If you're thinking of becoming a software engineer, you have a couple of different academic paths from which to choose. Attending community college and completing a programming boot camp are both excellent options, but how can you tell which one is right for you?
Becoming a Software Engineer
If you're planning on becoming a software engineer, you're probably already aware that you're going to need a hefty amount of education to achieve your goals. According to the U.S. Bureau of Labor Statistics (BLS), software developers generally need at least a bachelor's degree in order to find employment, along with strong programming skills.
The thought of earning a bachelor's degree can certainly be intimidating. You're looking at a minimum of four years of intense study, and the high price of college education only makes things more stressful. Fortunately, there are a few options out there that require a little less commitment.
Community colleges and programming boot camps offer a more compressed and less expensive means of getting your feet wet in the software engineering world. But choosing the right program depends on your current situation and long-term goals.
A more traditional learning method, community colleges have stayed current with the times and most now offer courses and programs related to software engineering. You can take standalone courses, earn a certificate, or pursue an associate's degree.
In terms of depth and breadth, associate's degree programs at community colleges hold the advantage over boot camps. These degrees usually take about two years to complete and can include anywhere from 15 to 20 courses (around 60 credits). While boot camps usually only contain at most a handful of courses, associate's degree programs really let you dig deep into essential coding skills.
The added depth also allows for a broader range of skills. Boot camps only have the time to focus on a single topic or skill; however, at a community college, you can pick up a wide range of important knowledge that will come in handy in the future.
If you do plan on pursuing a bachelor's degree, community colleges offer a huge benefit in that they can offer you transfer credits that make a 4-year degree seem less daunting.
For most schools, especially in-state public ones, credits earned from an associate's degree can be used towards a bachelor's degree program. Be sure to check with the institutions you plan to attend to confirm their transfer policy before making any decisions, of course.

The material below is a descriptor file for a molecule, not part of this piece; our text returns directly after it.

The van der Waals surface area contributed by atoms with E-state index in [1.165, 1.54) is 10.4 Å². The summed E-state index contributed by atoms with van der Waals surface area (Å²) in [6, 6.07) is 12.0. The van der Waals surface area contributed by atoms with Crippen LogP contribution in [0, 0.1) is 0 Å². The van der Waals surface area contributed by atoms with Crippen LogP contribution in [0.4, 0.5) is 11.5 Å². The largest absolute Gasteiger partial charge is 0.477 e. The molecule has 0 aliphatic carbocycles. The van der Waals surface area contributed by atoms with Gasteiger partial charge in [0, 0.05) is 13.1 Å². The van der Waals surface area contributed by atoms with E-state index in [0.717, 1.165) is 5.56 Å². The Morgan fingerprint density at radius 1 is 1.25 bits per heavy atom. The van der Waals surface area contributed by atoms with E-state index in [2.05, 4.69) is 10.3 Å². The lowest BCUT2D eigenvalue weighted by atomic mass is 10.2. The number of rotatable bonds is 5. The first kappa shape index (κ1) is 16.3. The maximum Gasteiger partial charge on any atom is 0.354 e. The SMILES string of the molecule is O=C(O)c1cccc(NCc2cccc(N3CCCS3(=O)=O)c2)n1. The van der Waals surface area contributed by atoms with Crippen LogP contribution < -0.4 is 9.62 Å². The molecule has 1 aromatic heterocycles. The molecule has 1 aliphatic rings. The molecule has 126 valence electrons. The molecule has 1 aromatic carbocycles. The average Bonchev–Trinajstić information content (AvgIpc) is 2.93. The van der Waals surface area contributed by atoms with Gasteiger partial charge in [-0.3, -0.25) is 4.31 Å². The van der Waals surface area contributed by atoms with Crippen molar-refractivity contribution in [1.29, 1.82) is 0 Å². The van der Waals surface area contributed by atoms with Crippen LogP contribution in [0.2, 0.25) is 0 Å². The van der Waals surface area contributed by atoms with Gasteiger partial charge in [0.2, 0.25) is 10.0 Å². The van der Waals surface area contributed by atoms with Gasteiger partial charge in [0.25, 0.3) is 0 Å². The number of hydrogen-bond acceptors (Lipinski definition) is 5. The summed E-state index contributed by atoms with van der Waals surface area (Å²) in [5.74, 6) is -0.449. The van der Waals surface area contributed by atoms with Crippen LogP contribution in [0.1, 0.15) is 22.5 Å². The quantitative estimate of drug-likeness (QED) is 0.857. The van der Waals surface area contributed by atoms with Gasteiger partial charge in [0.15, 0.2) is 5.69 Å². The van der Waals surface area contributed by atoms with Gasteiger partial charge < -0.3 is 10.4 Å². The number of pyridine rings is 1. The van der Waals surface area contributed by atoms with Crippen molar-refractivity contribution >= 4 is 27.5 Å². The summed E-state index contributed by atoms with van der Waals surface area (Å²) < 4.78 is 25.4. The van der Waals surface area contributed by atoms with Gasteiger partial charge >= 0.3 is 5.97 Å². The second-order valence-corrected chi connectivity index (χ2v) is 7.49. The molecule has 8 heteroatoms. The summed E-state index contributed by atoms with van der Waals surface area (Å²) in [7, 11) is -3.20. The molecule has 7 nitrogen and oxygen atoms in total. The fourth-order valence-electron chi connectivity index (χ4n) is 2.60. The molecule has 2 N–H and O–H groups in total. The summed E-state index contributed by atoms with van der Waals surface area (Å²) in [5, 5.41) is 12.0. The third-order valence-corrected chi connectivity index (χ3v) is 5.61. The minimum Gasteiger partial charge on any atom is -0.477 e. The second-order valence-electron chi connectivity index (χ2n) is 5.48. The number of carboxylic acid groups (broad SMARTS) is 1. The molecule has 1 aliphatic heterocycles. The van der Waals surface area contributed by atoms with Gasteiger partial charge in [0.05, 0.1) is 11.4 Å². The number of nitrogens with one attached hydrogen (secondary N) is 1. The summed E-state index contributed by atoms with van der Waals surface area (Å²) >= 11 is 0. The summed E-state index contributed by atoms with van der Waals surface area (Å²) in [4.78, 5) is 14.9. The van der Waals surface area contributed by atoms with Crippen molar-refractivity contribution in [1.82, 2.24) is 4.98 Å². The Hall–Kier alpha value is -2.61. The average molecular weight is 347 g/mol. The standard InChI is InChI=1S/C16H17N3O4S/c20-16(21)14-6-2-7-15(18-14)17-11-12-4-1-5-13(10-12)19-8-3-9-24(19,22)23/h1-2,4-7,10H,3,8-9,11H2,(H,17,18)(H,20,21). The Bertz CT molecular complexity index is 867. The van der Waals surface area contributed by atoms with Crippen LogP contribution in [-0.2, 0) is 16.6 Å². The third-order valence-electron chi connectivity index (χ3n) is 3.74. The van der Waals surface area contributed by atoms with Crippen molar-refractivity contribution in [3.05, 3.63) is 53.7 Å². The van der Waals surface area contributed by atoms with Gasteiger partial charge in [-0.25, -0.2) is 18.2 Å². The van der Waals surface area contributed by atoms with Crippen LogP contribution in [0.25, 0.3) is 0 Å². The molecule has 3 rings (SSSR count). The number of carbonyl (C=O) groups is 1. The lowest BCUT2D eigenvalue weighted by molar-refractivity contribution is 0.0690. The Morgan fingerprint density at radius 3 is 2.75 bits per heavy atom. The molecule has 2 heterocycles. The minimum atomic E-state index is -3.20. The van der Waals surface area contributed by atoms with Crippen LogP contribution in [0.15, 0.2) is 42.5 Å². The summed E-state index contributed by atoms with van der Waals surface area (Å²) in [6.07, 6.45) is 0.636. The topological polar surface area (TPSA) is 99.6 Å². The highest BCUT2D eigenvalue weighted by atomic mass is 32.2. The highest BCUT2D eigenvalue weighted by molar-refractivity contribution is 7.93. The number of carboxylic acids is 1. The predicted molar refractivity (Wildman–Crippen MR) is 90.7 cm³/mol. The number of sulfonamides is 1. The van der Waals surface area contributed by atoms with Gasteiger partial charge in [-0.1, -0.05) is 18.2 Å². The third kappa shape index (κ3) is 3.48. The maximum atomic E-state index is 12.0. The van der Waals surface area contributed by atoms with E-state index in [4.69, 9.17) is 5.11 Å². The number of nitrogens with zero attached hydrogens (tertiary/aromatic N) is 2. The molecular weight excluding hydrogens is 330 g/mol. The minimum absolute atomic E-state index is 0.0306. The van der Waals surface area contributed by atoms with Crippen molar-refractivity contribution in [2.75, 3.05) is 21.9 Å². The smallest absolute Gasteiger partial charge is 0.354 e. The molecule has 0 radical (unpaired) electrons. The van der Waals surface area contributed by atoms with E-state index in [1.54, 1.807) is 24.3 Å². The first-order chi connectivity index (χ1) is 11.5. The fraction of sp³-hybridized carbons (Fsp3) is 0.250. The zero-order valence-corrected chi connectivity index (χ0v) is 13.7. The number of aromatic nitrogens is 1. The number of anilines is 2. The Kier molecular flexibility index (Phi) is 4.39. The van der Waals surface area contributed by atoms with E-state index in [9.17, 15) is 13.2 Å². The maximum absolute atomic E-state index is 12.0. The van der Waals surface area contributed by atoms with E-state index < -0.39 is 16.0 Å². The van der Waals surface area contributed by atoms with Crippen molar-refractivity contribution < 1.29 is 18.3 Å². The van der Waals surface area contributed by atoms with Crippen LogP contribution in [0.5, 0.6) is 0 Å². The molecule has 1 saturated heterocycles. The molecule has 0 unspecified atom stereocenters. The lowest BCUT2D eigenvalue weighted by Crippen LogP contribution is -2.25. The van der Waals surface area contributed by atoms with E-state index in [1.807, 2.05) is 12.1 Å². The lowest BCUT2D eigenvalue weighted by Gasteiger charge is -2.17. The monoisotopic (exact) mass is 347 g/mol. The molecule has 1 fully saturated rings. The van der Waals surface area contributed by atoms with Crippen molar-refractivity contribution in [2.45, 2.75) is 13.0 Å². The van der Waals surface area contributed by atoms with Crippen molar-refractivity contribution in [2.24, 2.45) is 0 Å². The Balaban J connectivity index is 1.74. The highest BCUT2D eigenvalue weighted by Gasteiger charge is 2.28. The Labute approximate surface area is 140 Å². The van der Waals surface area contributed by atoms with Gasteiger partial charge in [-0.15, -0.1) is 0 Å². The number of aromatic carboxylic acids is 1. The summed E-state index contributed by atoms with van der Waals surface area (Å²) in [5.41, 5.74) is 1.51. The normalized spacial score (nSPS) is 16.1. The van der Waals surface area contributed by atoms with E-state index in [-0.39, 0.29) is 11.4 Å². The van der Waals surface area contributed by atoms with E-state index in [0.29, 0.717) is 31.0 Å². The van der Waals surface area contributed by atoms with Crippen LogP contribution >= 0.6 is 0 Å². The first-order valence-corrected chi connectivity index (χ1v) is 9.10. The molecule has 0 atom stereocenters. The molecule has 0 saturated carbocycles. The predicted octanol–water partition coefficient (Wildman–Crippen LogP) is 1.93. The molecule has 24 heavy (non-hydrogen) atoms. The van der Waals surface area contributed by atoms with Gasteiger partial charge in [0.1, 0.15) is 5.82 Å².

Committing to a $100,000 degree program for four years is understandably scary, but with transfer credits, you're looking at a program that's half the length and almost half the cost. With associate's degrees, you also have the option to drop out with minimal damage if you decide that the engineering field is not for you, as opposed to making a big initial commitment and then being forced to back out.
For those unfamiliar with the term, programming boot camps are short, intensive programs that aspiring programmers can take. Admissions requirements vary from one program to next, but some programs, such as the data science certificate at UC Berkeley, require prior programming experience.
One of the bigger advantages of a boot camp is the concentrated nature of the program. Unlike degree programs, which can often require 'general education' requirements in areas like English or history, boot camps jump right in to the matter at hand and only focus on courses that directly relate to engineering.
Taking general interest courses can be a good way to improve your overall academic skills, but if you only want to learn about engineering and coding, a boot camp may be the way to go.
Community colleges also tend to offer standalone courses, but they're offered a la carte and typically don't have the same structure and organization that you find in a boot camp.
Perhaps the strongest selling point for boot camps is the quick turnaround.
Most programs can be completed in a matter of weeks, to the extent that a camp from Bitmaker only takes 12 weeks and is considered 'part-time' despite being about half the length of a standard college semester.
Even more convenient is the fact that some programs, such as the one at Berkeley, can be completed online. If you work a busy schedule or if there are no attractive offerings near you, you can always pursue online instruction, which is something that community colleges have yet to offer on a widespread basis.
If you're looking to make a fast transition and jump right into the coding world as soon as possible, boot camps are definitely the way to go.
Ultimately, there is no one 'right' decision; the best choice is going to be different for every student. If you feel like testing the waters and taking your time, community college may be the way to go. If you're ready to commit and want a quick way to build skills, boot camps are probably the better choice. Do your research, consider the variables, and take your time making the choice that works best for your engineering goals. Best of luck!